# Rot47 an NSString Category

As a JAVA native, i am always a litle worried when doing objective-c... memory leaks and pointers flying at my head...

All comments are welcome on the Category below, the Category functions are correct.

#import "NSString+r47.h"

@implementation NSString (r47)
-(NSString *) r47String
{
const char *_string = [self cStringUsingEncoding:NSASCIIStringEncoding];
int stringLength = [self length];
char newString[stringLength+1];
int x;
for( x=0; x<stringLength; x++ )
{
unsigned int aCharacter = _string[x];
if( 0x20 < aCharacter && aCharacter < 0x7F ) // from ! to ~
newString[x] = (((aCharacter - 0x21) + 0x2F) % 0x5E) + 0x21;
else  // Not an r47 character
newString[x] = aCharacter;
}
newString[x] = '\0';
NSString *rotString = [NSString stringWithCString:newString encoding:NSASCIIStringEncoding];
DLog(@"%@ = %@",self,rotString);
return rotString ;
}

@end


Note, you can also find the code at github

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I would say it looks ok — as long as you dont use it to gain safety in real world projects. ROT is hardly obfuscating and not secure at all. –  vikingosegundo Jan 2 '13 at 22:51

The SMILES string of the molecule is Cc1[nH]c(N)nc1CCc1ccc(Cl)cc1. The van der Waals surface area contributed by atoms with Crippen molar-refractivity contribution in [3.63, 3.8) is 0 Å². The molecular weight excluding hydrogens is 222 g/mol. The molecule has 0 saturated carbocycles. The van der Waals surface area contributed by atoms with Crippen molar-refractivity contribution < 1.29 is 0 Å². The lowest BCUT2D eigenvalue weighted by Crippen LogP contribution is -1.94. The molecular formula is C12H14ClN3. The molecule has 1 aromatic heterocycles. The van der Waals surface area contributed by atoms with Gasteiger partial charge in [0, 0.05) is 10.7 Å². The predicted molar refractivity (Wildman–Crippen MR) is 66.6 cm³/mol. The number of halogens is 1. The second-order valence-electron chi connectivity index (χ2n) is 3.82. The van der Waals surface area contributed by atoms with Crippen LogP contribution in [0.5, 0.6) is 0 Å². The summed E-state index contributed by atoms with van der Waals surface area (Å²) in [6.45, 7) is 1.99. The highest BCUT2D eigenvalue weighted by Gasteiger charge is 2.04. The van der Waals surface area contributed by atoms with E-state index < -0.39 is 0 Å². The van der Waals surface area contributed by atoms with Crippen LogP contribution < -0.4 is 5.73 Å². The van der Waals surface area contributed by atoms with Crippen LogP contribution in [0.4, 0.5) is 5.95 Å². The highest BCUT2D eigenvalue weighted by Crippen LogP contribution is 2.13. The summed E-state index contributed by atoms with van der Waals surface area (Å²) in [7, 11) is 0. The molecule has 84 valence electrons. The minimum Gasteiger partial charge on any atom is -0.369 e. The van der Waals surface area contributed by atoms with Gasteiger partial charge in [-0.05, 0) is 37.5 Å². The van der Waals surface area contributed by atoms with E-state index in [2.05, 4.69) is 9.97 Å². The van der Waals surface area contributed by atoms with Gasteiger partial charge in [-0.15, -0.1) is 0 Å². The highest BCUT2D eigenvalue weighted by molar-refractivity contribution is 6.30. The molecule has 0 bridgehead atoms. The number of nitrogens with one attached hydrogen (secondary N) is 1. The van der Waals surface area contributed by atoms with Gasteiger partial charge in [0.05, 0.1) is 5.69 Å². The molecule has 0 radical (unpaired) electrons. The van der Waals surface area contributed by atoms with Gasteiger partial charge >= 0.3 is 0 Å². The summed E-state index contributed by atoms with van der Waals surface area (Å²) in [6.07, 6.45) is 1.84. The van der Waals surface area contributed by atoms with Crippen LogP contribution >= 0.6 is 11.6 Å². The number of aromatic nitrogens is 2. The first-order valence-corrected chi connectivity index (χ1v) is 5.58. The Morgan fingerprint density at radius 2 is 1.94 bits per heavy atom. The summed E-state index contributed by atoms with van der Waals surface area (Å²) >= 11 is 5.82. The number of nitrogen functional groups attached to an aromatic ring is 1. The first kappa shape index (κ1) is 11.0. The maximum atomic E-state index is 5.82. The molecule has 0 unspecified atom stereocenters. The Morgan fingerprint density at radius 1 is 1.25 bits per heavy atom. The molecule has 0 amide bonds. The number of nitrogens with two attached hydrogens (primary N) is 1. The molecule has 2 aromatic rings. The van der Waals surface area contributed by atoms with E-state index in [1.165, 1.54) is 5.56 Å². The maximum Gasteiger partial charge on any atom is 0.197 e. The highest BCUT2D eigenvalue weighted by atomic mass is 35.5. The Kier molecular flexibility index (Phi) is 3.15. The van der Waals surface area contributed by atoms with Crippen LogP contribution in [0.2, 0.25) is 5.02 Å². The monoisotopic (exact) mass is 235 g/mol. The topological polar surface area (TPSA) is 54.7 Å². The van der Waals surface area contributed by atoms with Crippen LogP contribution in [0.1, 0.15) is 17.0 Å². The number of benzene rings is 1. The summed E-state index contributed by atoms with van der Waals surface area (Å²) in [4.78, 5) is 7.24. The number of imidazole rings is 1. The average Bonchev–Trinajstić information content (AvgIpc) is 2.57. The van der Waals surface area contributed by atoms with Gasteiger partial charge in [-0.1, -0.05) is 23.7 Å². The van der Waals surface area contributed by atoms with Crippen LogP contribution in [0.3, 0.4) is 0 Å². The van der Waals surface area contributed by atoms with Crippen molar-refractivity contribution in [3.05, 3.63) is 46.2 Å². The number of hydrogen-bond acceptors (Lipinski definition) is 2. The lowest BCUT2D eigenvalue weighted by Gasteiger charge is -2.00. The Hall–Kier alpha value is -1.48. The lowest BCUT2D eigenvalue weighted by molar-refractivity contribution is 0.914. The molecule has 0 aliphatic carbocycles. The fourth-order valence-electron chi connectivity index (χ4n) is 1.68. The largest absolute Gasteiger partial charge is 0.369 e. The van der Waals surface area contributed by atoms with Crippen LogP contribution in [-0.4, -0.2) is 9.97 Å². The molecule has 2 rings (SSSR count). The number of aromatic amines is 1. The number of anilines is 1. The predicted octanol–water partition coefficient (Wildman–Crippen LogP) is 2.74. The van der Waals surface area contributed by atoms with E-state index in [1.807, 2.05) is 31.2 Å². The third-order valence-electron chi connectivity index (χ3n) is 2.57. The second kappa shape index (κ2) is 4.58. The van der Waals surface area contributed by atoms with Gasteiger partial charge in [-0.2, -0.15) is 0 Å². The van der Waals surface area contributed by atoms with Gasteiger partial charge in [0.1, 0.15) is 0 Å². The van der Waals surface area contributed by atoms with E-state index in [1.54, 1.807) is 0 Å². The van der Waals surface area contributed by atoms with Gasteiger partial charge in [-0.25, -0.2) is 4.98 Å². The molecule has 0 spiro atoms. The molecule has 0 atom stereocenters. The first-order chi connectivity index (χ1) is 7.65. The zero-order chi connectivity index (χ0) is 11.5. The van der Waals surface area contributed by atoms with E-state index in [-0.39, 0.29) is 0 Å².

@Frank, I'd personally avoid using the leading underscore naming on _string here. I think that's distracting, and potentially confusing. –  Nate May 24 '13 at 21:32

This bit looks just a bit suspect:

int stringLength = [self length];
char newString[stringLength+1];


You're using the NSString "length" property to size the C char array allocation. This assumes that the string's "length" value (which reflects number of composed unicode characters) will always be equal to the ASCII encoded length, but that's not necessarily true. This is a case of using a value from one domain in another. NSString provides a method that you should use instead:

int stringLength = [self lengthOfBytesUsingEncoding:NSASCIIStringEncoding];


An equivalent, and probably even clearer way to handle this is to get your length from the C-native function, which makes sense since that's the string you're iterating over in the first place:

size_t stringLength = strlen(_string);

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+1, thats good info. –  Frank Jan 9 '13 at 5:58